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  #1  
Old 02-06-2013
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Rheumatology/Orthopedics Back Pain with Positive Straight Leg Test

A 42-year-old man presents to urgent care with back pain for 2 days that began while he was moving furniture during home remodeling. The pain is sharp, travels down his left leg, and feels “like an electric shock.” It is relieved with rest and aggravated with walking. His temperature is 36.9°C (98.5°F), blood pressure is 122/70 mm Hg, heart rate is 68/min, and respiratory rate is 12/min. The patient appears uncomfortable, and when asked to describe the location of the pain, places his entire hand flat on the lumbar region to the left of the spine. Straight leg raise on the left is positive for replication of the pain. Reflexes are decreased in the left lower extremity. Which of the following is the most appropriate next step in management?
(A) CT of the spine
(B) Lumbar series x-ray
(C) MRI of the spine
(D) Neurosurgical consultation
(E) Rest and nonsteroidal anti-infl ammatory drugs

plz answer with explanation , thanks
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(E) Rest and nonsteroidal anti-inflammatory drugs

Clearly a case of sciatica. Just need rest initially with NSAIDS followed by gradual EARLY return to activity & exercises.
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D) Neurosurgical consultation

Although usually you would recommend NSAIDS and early return to activity in this case the patient has a very acute picture with signs of root compression (decreased reflexes on the left extremity) therefore i think he needs a Neurosurgical consultation for the decompression of his nerve root.
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Quote:
Originally Posted by goulartmd View Post
D) Neurosurgical consultation

Although usually you would recommend NSAIDS and early return to activity in this case the patient has a very acute picture with signs of root compression (decreased reflexes on the left extremity) therefore i think he needs a Neurosurgical consultation for the decompression of his nerve root.
Yeah.......I missed that.
But what about an MRI.
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I think the answer is (C) MRI of the spine in view of radiculopathy.

D) Neurosurgical consultation would be the right answer if he had features of Cauda Equina syndrome.

(E) Rest and nonsteroidal anti-inflammatory drugs if there were no features of nerve root compression.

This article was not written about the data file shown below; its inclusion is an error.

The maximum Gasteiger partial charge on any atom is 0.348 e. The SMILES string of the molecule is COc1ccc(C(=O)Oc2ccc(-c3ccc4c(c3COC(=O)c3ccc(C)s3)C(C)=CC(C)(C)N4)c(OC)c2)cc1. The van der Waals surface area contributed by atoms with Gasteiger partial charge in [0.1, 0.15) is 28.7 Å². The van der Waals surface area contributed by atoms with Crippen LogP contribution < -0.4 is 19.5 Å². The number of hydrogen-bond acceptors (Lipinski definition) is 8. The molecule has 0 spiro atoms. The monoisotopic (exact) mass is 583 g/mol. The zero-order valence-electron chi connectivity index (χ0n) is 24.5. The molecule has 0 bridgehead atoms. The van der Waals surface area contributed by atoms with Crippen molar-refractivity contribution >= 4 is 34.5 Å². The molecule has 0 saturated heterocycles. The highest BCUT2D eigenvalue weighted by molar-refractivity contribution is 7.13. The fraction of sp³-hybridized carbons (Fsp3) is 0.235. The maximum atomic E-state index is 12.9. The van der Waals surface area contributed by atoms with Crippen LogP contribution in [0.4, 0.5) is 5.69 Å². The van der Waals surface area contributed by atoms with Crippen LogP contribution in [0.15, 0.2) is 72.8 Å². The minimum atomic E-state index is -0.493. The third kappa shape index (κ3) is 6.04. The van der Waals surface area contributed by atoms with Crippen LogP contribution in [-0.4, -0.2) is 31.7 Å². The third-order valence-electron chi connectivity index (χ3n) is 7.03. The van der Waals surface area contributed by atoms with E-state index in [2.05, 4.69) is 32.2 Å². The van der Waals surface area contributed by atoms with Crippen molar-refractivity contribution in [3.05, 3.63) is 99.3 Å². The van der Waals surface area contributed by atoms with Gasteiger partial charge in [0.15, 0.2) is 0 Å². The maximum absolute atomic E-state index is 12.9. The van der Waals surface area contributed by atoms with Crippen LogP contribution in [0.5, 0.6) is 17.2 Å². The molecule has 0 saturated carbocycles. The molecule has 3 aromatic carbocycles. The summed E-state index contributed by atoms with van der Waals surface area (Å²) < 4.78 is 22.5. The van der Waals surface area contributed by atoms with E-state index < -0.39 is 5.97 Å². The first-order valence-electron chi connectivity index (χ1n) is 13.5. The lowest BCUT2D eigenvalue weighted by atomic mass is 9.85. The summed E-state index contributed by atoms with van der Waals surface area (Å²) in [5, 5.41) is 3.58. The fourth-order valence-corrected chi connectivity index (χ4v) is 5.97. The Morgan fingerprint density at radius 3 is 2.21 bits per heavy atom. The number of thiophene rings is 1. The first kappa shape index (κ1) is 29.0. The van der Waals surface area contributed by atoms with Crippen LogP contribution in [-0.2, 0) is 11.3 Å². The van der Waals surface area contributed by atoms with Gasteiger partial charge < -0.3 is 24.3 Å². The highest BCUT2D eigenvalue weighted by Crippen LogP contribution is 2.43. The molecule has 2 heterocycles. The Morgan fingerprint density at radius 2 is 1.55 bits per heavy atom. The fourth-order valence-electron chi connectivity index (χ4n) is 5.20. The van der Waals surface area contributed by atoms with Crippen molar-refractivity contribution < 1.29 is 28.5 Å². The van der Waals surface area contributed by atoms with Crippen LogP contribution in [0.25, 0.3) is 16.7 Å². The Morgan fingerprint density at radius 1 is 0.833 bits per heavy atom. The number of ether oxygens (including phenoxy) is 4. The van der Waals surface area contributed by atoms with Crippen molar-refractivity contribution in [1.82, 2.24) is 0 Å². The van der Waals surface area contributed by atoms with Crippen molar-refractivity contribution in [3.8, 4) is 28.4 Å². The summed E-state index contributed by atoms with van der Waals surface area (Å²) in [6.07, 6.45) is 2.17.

Quote:
Surgery is generally considered only as a last resort, or if a patient has a significant neurological deficit.[40] The presence of cauda equina syndrome (in which there is incontinence, weakness and genital numbness) is considered a medical emergency requiring immediate attention and possibly surgical decompression.
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Quote:
Originally Posted by Novobiocin View Post
I think the answer is (C) MRI of the spine in view of radiculopathy.

D) Neurosurgical consultation would be the right answer if he had features of Cauda Equina syndrome.

(E) Rest and nonsteroidal anti-inflammatory drugs if there were no features of nerve root compression.
Exactly.. that what i think
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Old 02-07-2013
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that Q was confusing me as the answer is rest and NSAIDS the explanation was that The patient’s symptoms
are consistent with a herniated nucleus
pulposus. Spontaneous improvement is the
rule; >90% of patients have resolution within 6
weeks of pain onset. Conservative treatment involves
rest: 1 or 2 days of bedrest (longer is
counterproductive as deconditioning begins)
followed by 2 to 3 weeks of activity limitation
(reduce lifting, twisting) with reassessment
prior to lifting activity restriction. Nonsteroidal
anti-infl ammatory drugs, moist heat, and gentle
exercise to promote joint mobility are all
typically helpful.
Imaging is reserved for
patients with systemic symptoms (fever, weight
loss) when cancer or infection is high on the
differential, in patients with trauma (i.e., motor
vehicle accident), and in patients who do not
improve with more conservative measures.
,, what do u think
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Good explanation but should add this

Quote:
Originally Posted by Novobiocin View Post
C) MRI of the spine in view of radiculopathy.

D) Neurosurgical consultation would be the right answer if he had features of Cauda Equina syndrome.

(E) Rest and nonsteroidal anti-inflammatory drugs if there were no features of nerve root compression.
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So the take home points:

Trial of conservative management even with features of radiculopathy (without progressive neurological deficit).

MRI of the spine in view of progressive neurological deficit, failure of conservative management, symptoms>3 months.

Neurosurgical consultation: Cauda Equina syndrome, features of cord compression, failure of conservative management.
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